# Subdistribution hazard ratios: incidence of different events

As I understand it, the subdistribution hazard model gives hazard ratios which tell you the direction of the effect of a covariate on the event occurrence, as defined in the paper below. If the SD hazard ratio for age is 1.2 for event type 1, an increase of a year means the probability of event type 1 (at any particular time) increases.

• "the covariates in [the subdistribution hazard] model can be interpreted as having an effect on the cumulative incidence function or on the probability of events occurring over time."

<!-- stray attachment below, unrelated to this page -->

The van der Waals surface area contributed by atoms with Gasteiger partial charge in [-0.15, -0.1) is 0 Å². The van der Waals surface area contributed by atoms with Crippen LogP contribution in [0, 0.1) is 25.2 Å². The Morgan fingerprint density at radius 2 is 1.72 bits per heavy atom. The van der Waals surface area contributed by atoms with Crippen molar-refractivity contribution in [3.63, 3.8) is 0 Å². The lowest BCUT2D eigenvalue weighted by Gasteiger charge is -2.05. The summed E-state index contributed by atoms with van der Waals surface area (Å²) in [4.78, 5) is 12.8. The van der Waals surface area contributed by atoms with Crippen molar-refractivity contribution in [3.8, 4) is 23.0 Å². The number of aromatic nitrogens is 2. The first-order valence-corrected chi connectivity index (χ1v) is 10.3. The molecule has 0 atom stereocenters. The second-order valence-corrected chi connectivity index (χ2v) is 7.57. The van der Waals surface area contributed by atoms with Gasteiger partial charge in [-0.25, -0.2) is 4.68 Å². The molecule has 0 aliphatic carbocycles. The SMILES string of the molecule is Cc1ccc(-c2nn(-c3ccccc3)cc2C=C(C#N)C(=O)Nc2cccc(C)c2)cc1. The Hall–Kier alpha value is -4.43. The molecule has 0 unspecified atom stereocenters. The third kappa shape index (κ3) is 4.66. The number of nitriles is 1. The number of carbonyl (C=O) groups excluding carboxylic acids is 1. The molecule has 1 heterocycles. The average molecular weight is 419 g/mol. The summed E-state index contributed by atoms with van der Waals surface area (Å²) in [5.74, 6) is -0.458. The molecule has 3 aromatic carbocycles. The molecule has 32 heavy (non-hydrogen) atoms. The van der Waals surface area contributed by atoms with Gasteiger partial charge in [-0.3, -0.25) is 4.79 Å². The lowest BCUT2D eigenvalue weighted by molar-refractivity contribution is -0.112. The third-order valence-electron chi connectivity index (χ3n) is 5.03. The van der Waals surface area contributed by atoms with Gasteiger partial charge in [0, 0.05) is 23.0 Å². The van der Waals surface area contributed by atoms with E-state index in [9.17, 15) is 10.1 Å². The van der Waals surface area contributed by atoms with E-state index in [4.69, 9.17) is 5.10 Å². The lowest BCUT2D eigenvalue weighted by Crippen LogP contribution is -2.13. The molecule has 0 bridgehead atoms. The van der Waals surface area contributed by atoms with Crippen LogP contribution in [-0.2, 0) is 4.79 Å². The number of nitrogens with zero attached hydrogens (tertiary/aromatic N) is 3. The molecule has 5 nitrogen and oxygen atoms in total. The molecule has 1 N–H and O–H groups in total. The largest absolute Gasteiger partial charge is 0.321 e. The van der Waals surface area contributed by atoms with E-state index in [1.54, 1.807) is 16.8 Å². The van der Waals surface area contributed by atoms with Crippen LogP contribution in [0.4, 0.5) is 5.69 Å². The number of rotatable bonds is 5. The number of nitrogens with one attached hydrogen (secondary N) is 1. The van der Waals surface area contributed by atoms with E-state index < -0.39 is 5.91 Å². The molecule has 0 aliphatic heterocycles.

Now, what I'm massively confused about is that the paper below uses an example where there are 2 event types (cardiovascular and noncardiovascular).

They say the following:

• "we conclude that a 10‐year increase in age is associated with an increase in the incidence of cardiovascular death"

AND

• "similarly, we conclude that a 10‐year increase in age is associated with an increase in the incidence of noncardiovascular death".

How is it possible, with only 2 event types, that the same variable increases the probability of BOTH event types? If one probability goes up, the other has to come down, right? The only thing getting in the way of event 1 occurring is if event 2 occurs first. Of course there's a probability that neither occur at any given moment, but one event occurring would prevent the other from occurring, so how can the same variable have a SD hazard ratio > 1?

Austin PC, Fine JP. Practical recommendations for reporting Fine-Gray model analyses for competing risk data. Stat Med. 2017 10.1002/sim.7501